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4 Reasons Why the Lakehouse Makes Sense for Modern Analytics



There’s a lot of buzz about the lakehouse. Companies like Databricks are betting that enterprises no longer want to choose between a cloud data warehouse and a data lake, or run two different environments. And we think they’re onto something. 


What is a lakehouse? It’s a new data management paradigm that combines the capabilities of data warehouses and data lakes. The lakehouse has the data structures and data management features of a data warehouse, but stores data directly on the kind of low-cost storage used for data lakes. In our new ebook, Guide to the Lakehouse: Unite Your Teams in the Cloud to Bridge the Information Gap, we look at several reasons why a lakehouse makes a lot of sense for data teams doing modern analytics.  


The type of data we collect is changing

Traditionally, we worked with more structured data from databases and applications that could be stored in a data warehouse and, once transformed, be used for traditional business intelligence and analytics. But more and more data is semi-structured or unstructured, flooding into the business from the IoT sensors and devices or from video, audio, and other multimedia. Certain data teams have always worked with this type of data, but as it proliferates, multiple teams will find that they need to work with semi-structured or unstructured data in addition to structured data.


The lakehouse blurs the line between structured and unstructured, enabling you to store all types of raw data in one location (like Databricks), while still having a storage layer on top (like Delta Lake) to provide transactional views of data and structured data management and analytics when needed. 

We’re doing more data science, machine learning, and artificial intelligence 

Machine learning and artificial intelligence are no longer on the far horizon – they’re getting closer to being a reality for all organizations. There are several reasons for the shift. First of all, with both the volume and diversity of data rapidly increasing, it’s simply no longer possible for humans to analyze all of it. Organizations are turning to machine learning and artificial intelligence in order to keep up with that enormous volume of data and make sense of it.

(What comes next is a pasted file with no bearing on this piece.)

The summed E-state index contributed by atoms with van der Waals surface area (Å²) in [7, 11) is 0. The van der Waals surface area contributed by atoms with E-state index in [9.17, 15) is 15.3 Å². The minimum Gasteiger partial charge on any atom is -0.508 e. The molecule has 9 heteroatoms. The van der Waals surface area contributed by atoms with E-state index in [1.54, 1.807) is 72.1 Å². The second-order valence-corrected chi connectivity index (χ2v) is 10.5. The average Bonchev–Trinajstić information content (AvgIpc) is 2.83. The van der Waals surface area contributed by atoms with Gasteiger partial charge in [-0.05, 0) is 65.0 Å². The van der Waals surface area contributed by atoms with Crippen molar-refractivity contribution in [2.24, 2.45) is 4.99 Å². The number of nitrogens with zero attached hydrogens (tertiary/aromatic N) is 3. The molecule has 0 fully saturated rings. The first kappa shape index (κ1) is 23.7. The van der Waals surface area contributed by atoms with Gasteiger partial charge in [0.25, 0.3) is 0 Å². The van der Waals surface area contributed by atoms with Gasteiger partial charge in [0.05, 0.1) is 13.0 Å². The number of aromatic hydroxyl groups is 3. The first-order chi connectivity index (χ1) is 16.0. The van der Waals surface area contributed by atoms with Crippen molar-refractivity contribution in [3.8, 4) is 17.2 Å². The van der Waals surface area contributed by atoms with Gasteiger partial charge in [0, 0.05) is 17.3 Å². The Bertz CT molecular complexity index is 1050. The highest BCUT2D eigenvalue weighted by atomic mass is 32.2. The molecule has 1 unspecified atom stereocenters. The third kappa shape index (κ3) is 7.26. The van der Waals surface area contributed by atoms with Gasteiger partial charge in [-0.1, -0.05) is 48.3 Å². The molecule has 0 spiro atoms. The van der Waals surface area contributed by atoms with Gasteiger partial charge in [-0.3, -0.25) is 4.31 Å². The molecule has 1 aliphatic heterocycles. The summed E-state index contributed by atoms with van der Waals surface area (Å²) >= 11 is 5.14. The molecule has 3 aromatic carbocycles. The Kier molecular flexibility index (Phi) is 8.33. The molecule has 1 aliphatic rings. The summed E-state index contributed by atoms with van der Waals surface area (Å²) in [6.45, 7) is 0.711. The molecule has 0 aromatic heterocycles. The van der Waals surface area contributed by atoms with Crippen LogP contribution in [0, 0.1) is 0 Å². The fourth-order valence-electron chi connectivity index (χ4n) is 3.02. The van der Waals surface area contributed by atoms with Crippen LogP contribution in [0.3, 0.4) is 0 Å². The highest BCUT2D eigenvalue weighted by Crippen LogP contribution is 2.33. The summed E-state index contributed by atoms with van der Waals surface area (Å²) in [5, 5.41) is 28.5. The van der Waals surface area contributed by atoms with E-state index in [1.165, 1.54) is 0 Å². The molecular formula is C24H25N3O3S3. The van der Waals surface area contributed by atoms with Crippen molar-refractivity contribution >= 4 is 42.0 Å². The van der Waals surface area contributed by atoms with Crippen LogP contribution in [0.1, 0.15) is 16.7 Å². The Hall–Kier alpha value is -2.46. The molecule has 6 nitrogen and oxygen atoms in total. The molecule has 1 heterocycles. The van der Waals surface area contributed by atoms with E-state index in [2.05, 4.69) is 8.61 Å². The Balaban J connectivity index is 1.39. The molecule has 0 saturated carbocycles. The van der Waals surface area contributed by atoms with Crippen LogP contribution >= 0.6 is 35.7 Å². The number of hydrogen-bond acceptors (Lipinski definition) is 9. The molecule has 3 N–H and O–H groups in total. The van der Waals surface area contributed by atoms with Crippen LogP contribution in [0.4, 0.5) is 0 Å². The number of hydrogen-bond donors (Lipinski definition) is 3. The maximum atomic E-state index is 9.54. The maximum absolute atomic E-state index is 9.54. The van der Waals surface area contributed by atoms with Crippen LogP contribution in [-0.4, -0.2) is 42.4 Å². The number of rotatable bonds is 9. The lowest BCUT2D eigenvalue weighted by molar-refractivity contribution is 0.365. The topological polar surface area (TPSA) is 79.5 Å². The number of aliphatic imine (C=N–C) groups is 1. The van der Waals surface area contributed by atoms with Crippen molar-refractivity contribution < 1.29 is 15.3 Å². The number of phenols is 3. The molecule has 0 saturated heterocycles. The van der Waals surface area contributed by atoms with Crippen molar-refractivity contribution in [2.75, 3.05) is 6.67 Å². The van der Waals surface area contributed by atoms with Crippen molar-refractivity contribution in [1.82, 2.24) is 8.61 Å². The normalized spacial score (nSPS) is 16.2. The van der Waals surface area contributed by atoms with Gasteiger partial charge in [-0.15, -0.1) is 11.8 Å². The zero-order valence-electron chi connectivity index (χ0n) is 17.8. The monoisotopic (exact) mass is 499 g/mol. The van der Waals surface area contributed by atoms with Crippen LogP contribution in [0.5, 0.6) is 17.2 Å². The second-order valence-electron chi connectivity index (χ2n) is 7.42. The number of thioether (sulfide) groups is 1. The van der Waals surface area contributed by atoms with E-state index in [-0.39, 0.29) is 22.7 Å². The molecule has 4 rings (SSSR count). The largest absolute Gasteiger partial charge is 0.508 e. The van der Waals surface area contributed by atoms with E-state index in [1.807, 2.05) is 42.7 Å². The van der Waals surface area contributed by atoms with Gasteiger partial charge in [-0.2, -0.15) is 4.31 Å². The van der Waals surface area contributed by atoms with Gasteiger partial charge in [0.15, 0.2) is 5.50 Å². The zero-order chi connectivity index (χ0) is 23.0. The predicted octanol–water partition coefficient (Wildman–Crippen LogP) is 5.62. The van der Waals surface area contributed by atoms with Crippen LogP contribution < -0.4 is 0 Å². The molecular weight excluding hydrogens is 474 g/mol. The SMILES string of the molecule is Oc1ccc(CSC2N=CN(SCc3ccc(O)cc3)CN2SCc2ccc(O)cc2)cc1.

Second, as customers demand more customized, personalized experiences, companies need to model more data and identify more attributes to be able to provide customers with what they want, when they want it…even before they know they want it. ML and AI are potentially becoming the keys to unlock the insights in their data to enhance existing revenue streams or develop new ones. As a result, more companies are relying on data scientists to quickly build models and data products. And those data scientists need access to massive stores of structured and unstructured data to build advanced analytics models. The lakehouse provides that data playground for data scientists. 


Data engineers and data scientists both need fast access to shared, secure, connected data


You could provide those large data stores that data science requires in a traditional data lake, yes. But that leaves out half of the data equation. Data engineers need access to the same data for analytics and business intelligence. Unfortunately, even if data engineers and data scientists use the same data, they’re probably doing it in different silos: Data engineers in a structured cloud data warehouse and data scientists in an unstructured data lake. This data dichotomy can lead to duplication, inaccuracies, and inefficiencies. 


A lakehouse can break down those silos between data and data professionals so everyone has access to the same shared, secure, connected data and different teams are pulling from the same analytics-ready datasets. With a shared system, data is more reliable, processes are more efficient, and systems are more cost-effective.


Enterprises need to increase time to value for their data science teams


In data science, moving fast is critical, for two reasons: 


  1. Data science is not, in fact, an exact science. Data scientists need to be explorers and investigators. And they need to fail fast and iterate. Following leads, pulling on threads, and trying all the things is the only path to real discovery and insight.
  2. From a business perspective, as soon as you hire a data scientist, the clock is ticking. The average turnover rate for data scientists is two years. And in the 2020 IDG Marketpulse survey, data professionals estimated that they spent around 45 percent of their time preparing data for analytics.


For an enterprise, that’s some scary math. If you can’t get a data scientist up and running,  working with agility, and adding value as quickly as possible, it’s possible they’ll barely be up to speed before they’re on to the next gig. 


In a lakehouse, data scientists have ready access to quality data. And more importantly, they can collaborate more closely with the data engineers who can help them productionize the valuable work they are doing into repeatable data products. And a cloud-native ELT platform like Matillion ETL for Delta Lake on Databricks can help these teams prepare data faster and collaborate more effectively to realize quicker time to value for data science initiatives. 


Learn more about the lakehouse: Download the ebook


For the full story on the value of a lakehouse–and the value of a cloud-native ELT solution like Matillion ETL to help achieve faster time to insight and innovation–download our latest ebook, Guide to the Lakehouse: Unite Your Teams in the Cloud to Bridge the Information Gap


Download the ebook


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